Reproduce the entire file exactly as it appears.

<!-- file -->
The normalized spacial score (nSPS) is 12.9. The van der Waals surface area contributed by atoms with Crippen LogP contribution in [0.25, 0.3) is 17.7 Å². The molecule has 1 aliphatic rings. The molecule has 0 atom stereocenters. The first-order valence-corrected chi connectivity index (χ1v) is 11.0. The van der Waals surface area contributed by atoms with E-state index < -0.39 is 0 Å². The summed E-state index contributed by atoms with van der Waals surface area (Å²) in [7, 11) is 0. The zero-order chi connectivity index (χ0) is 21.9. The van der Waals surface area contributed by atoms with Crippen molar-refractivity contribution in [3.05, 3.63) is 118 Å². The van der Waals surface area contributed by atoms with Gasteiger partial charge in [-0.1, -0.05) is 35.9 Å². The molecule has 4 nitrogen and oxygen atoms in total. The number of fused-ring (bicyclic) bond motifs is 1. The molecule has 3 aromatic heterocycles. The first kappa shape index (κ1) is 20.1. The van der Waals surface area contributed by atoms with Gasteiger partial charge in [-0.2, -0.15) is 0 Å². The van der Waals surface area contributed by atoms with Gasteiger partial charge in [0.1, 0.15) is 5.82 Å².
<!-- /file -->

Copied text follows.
The normalized spacial score (nSPS) is 12.9. The van der Waals surface area contributed by atoms with Crippen LogP contribution in [0.25, 0.3) is 17.7 Å². The molecule has 1 aliphatic rings. The molecule has 0 atom stereocenters. The first-order valence-corrected chi connectivity index (χ1v) is 11.0. The van der Waals surface area contributed by atoms with E-state index < -0.39 is 0 Å². The summed E-state index contributed by atoms with van der Waals surface area (Å²) in [7, 11) is 0. The zero-order chi connectivity index (χ0) is 21.9. The van der Waals surface area contributed by atoms with Crippen molar-refractivity contribution in [3.05, 3.63) is 118 Å². The van der Waals surface area contributed by atoms with Gasteiger partial charge in [-0.1, -0.05) is 35.9 Å². The molecule has 4 nitrogen and oxygen atoms in total. The number of fused-ring (bicyclic) bond motifs is 1. The molecule has 3 aromatic heterocycles. The first kappa shape index (κ1) is 20.1. The van der Waals surface area contributed by atoms with Gasteiger partial charge in [-0.2, -0.15) is 0 Å². The van der Waals surface area contributed by atoms with Gasteiger partial charge in [0.1, 0.15) is 5.82 Å².